IS Case 46: Chronic Cholecystitis, Cholelithiasis, and Choledocholithiasis
Imaging Sciences URMC 2008
Publication Date: 2009-05-19
Chronic cholecystitis is caused by repeated short attacks of acute inflammation, most commonly due to repeated cystic duct obstruction from gallstones. The repeated inflammation results in a thick walled, fibrous gallbladder wall. The gallbladder generally contains sludge or gallstones that often obstruct the gallbladder outlet to the cystic duct. Definitive diagnosis of acute or chronic cholecystitis requires a hepatobiliary scan demonstrating non-filling of the gallbladder, thus, indicating cystic duct blockage. However, ultrasound is often an initial screen for gallbladder pathology and surgeons will often perform a cholecystectomy with only an ultrasound, sufficiently suspicious history and physical exam, and supporting labs. A hepatobiliary scan is only used for equivocal cases.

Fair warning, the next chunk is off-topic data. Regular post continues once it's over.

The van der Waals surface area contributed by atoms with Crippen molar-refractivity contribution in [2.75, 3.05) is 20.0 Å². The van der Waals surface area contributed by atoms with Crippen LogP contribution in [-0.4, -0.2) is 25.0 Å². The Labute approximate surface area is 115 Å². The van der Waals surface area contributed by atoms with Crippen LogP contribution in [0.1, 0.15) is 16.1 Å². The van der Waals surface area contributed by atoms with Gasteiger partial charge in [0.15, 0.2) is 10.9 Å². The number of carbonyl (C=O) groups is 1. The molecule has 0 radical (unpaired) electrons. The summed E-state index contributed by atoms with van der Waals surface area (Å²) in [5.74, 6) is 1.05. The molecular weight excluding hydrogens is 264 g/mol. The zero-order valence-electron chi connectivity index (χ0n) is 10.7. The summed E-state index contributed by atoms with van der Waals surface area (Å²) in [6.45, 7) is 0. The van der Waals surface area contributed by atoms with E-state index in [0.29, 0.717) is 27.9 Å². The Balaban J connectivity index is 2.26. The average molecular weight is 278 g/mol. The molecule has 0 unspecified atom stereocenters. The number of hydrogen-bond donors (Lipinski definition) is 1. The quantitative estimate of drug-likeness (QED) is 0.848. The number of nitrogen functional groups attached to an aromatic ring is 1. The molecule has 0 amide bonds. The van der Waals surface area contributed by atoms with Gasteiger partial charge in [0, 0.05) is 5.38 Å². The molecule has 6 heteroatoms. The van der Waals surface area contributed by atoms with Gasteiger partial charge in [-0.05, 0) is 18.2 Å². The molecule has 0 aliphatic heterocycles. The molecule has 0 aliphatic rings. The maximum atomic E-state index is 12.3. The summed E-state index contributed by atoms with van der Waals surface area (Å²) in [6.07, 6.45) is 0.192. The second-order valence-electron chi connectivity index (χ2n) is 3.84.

The ultrasound features of chronic cholecystitis are a thick-walled gallbladder, sometimes distended, sometimes scarred down because of continued fibrosis. Gallstones and sludge can be seen as echogenic foci that may shadow if sufficiently large. Features supporting acute cholecystitis include peri-cholecystic fluid, gallbladder wall thickening due to edema, a non-mobile stone seen at the cystic duct, and a positive sonographic Murphy's sign. A positive Murphy's sign is elicited by the sonographer as the probe is placed directly over the gallbladder such that the parietal peritoneal surface can contact the gallbladder serosa when the patient takes a deep breath.
Choledocholithiasis is a stone within the common bile duct. Although very difficult to diagnosis by ultrasound, the third image clearly demonstrates an echogenic focus with shadowing consistent with a gallstone. The distal duct as it enters the pancreas is difficult to visualize by ultrasound. Secondary signs of choledocholithiasis include common bile duct thickening.
- Middleton W. Ultrasound: Requisites, 2nd Edition, Mosby, 2003.